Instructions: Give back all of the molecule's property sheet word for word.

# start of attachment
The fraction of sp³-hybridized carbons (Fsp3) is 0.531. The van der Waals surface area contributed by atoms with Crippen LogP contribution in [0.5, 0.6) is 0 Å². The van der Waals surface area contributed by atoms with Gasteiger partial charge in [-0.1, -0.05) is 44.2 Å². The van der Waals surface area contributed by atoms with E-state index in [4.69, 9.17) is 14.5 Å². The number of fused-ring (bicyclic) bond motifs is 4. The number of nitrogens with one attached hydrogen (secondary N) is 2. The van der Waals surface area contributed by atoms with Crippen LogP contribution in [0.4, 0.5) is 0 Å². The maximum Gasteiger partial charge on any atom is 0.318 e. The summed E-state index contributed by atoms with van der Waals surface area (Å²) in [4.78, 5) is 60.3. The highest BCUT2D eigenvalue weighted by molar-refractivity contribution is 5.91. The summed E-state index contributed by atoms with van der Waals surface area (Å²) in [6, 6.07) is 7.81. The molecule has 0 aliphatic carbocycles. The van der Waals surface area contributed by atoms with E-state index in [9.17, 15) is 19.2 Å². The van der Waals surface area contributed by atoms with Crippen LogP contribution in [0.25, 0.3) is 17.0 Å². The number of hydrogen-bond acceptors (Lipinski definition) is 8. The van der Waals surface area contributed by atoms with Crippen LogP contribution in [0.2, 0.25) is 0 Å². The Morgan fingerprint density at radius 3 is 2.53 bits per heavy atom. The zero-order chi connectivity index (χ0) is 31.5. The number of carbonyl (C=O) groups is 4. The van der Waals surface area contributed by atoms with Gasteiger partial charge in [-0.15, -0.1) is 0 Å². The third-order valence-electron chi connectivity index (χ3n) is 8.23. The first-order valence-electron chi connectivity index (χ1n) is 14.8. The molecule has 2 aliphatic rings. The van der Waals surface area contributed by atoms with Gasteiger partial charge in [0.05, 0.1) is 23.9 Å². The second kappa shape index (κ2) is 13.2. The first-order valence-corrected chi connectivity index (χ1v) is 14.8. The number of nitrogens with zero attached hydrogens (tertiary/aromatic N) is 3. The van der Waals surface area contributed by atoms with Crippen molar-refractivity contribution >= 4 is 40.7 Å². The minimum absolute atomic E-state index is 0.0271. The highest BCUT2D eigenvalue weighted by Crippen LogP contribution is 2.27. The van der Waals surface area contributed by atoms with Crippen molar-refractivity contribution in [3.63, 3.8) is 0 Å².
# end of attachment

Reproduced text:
The fraction of sp³-hybridized carbons (Fsp3) is 0.531. The van der Waals surface area contributed by atoms with Crippen LogP contribution in [0.5, 0.6) is 0 Å². The van der Waals surface area contributed by atoms with Gasteiger partial charge in [-0.1, -0.05) is 44.2 Å². The van der Waals surface area contributed by atoms with E-state index in [4.69, 9.17) is 14.5 Å². The number of fused-ring (bicyclic) bond motifs is 4. The number of nitrogens with one attached hydrogen (secondary N) is 2. The van der Waals surface area contributed by atoms with Crippen LogP contribution in [0.4, 0.5) is 0 Å². The maximum Gasteiger partial charge on any atom is 0.318 e. The summed E-state index contributed by atoms with van der Waals surface area (Å²) in [4.78, 5) is 60.3. The highest BCUT2D eigenvalue weighted by molar-refractivity contribution is 5.91. The summed E-state index contributed by atoms with van der Waals surface area (Å²) in [6, 6.07) is 7.81. The molecule has 0 aliphatic carbocycles. The van der Waals surface area contributed by atoms with E-state index in [9.17, 15) is 19.2 Å². The van der Waals surface area contributed by atoms with Crippen LogP contribution in [0.25, 0.3) is 17.0 Å². The number of hydrogen-bond acceptors (Lipinski definition) is 8. The van der Waals surface area contributed by atoms with Crippen LogP contribution in [0.2, 0.25) is 0 Å². The Morgan fingerprint density at radius 3 is 2.53 bits per heavy atom. The zero-order chi connectivity index (χ0) is 31.5. The number of carbonyl (C=O) groups is 4. The van der Waals surface area contributed by atoms with Gasteiger partial charge in [-0.15, -0.1) is 0 Å². The third-order valence-electron chi connectivity index (χ3n) is 8.23. The first-order valence-electron chi connectivity index (χ1n) is 14.8. The molecule has 2 aliphatic rings. The van der Waals surface area contributed by atoms with Gasteiger partial charge in [0.05, 0.1) is 23.9 Å². The second kappa shape index (κ2) is 13.2. The first-order valence-corrected chi connectivity index (χ1v) is 14.8. The number of nitrogens with zero attached hydrogens (tertiary/aromatic N) is 3. The van der Waals surface area contributed by atoms with Crippen molar-refractivity contribution >= 4 is 40.7 Å². The minimum absolute atomic E-state index is 0.0271. The highest BCUT2D eigenvalue weighted by Crippen LogP contribution is 2.27. The van der Waals surface area contributed by atoms with Crippen molar-refractivity contribution in [3.63, 3.8) is 0 Å².